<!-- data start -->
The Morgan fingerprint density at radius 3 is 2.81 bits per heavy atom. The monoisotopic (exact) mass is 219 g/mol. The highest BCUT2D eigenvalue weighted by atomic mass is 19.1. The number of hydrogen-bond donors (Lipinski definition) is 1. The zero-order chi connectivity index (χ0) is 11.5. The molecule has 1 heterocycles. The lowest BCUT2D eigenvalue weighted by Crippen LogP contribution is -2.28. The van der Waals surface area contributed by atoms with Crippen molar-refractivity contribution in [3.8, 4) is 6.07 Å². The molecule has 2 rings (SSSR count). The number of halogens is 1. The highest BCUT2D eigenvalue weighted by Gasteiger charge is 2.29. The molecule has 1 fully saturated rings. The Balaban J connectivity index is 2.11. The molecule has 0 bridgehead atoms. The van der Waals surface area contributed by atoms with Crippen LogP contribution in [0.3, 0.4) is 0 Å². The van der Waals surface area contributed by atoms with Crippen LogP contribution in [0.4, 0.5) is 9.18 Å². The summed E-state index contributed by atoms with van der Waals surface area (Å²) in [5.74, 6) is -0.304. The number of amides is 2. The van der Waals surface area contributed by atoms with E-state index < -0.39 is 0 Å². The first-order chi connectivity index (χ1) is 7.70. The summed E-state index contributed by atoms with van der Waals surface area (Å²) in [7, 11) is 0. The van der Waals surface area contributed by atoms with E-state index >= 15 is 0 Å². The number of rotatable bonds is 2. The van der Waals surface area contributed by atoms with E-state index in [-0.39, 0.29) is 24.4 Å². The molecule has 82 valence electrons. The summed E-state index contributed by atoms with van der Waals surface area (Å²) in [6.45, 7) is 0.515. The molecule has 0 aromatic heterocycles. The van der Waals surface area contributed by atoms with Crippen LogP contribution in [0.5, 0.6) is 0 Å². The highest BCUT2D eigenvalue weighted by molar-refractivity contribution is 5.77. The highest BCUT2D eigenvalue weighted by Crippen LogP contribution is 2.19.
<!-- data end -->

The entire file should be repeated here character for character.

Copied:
The Morgan fingerprint density at radius 3 is 2.81 bits per heavy atom. The monoisotopic (exact) mass is 219 g/mol. The highest BCUT2D eigenvalue weighted by atomic mass is 19.1. The number of hydrogen-bond donors (Lipinski definition) is 1. The zero-order chi connectivity index (χ0) is 11.5. The molecule has 1 heterocycles. The lowest BCUT2D eigenvalue weighted by Crippen LogP contribution is -2.28. The van der Waals surface area contributed by atoms with Crippen molar-refractivity contribution in [3.8, 4) is 6.07 Å². The molecule has 2 rings (SSSR count). The number of halogens is 1. The highest BCUT2D eigenvalue weighted by Gasteiger charge is 2.29. The molecule has 1 fully saturated rings. The Balaban J connectivity index is 2.11. The molecule has 0 bridgehead atoms. The van der Waals surface area contributed by atoms with Crippen LogP contribution in [0.3, 0.4) is 0 Å². The van der Waals surface area contributed by atoms with Crippen LogP contribution in [0.4, 0.5) is 9.18 Å². The summed E-state index contributed by atoms with van der Waals surface area (Å²) in [5.74, 6) is -0.304. The number of amides is 2. The van der Waals surface area contributed by atoms with E-state index < -0.39 is 0 Å². The first-order chi connectivity index (χ1) is 7.70. The summed E-state index contributed by atoms with van der Waals surface area (Å²) in [7, 11) is 0. The van der Waals surface area contributed by atoms with E-state index >= 15 is 0 Å². The number of rotatable bonds is 2. The van der Waals surface area contributed by atoms with E-state index in [-0.39, 0.29) is 24.4 Å². The molecule has 82 valence electrons. The summed E-state index contributed by atoms with van der Waals surface area (Å²) in [6.45, 7) is 0.515. The molecule has 0 aromatic heterocycles. The van der Waals surface area contributed by atoms with Crippen LogP contribution in [0.5, 0.6) is 0 Å². The highest BCUT2D eigenvalue weighted by molar-refractivity contribution is 5.77. The highest BCUT2D eigenvalue weighted by Crippen LogP contribution is 2.19.